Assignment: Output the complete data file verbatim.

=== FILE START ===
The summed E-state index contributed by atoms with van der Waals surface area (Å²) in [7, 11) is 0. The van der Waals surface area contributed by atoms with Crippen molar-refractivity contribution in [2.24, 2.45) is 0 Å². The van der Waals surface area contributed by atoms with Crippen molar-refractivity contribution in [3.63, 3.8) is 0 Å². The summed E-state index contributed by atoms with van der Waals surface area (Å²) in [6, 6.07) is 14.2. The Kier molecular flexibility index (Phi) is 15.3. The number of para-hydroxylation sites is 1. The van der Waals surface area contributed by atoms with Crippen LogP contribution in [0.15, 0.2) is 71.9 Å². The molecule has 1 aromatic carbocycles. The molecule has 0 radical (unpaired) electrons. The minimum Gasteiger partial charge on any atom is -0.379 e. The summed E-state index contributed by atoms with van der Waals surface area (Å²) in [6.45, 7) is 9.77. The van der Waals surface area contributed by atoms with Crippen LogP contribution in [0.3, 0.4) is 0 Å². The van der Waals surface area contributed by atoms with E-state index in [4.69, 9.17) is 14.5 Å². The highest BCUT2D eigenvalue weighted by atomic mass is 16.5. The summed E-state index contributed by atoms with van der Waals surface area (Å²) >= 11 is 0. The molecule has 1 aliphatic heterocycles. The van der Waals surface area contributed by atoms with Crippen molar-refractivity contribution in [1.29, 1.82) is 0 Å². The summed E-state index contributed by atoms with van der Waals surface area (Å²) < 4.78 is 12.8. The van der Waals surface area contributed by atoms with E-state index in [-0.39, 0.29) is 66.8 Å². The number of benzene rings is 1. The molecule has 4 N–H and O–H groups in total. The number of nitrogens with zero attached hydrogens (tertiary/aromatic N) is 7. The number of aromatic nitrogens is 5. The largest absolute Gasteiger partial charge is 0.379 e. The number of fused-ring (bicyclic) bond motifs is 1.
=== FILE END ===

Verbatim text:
The summed E-state index contributed by atoms with van der Waals surface area (Å²) in [7, 11) is 0. The van der Waals surface area contributed by atoms with Crippen molar-refractivity contribution in [2.24, 2.45) is 0 Å². The van der Waals surface area contributed by atoms with Crippen molar-refractivity contribution in [3.63, 3.8) is 0 Å². The summed E-state index contributed by atoms with van der Waals surface area (Å²) in [6, 6.07) is 14.2. The Kier molecular flexibility index (Phi) is 15.3. The number of para-hydroxylation sites is 1. The van der Waals surface area contributed by atoms with Crippen LogP contribution in [0.15, 0.2) is 71.9 Å². The molecule has 1 aromatic carbocycles. The molecule has 0 radical (unpaired) electrons. The minimum Gasteiger partial charge on any atom is -0.379 e. The summed E-state index contributed by atoms with van der Waals surface area (Å²) in [6.45, 7) is 9.77. The van der Waals surface area contributed by atoms with Crippen LogP contribution in [0.3, 0.4) is 0 Å². The van der Waals surface area contributed by atoms with E-state index in [4.69, 9.17) is 14.5 Å². The highest BCUT2D eigenvalue weighted by atomic mass is 16.5. The summed E-state index contributed by atoms with van der Waals surface area (Å²) >= 11 is 0. The molecule has 1 aliphatic heterocycles. The van der Waals surface area contributed by atoms with Crippen molar-refractivity contribution in [1.29, 1.82) is 0 Å². The summed E-state index contributed by atoms with van der Waals surface area (Å²) < 4.78 is 12.8. The van der Waals surface area contributed by atoms with E-state index in [-0.39, 0.29) is 66.8 Å². The number of benzene rings is 1. The molecule has 4 N–H and O–H groups in total. The number of nitrogens with zero attached hydrogens (tertiary/aromatic N) is 7. The number of aromatic nitrogens is 5. The largest absolute Gasteiger partial charge is 0.379 e. The number of fused-ring (bicyclic) bond motifs is 1.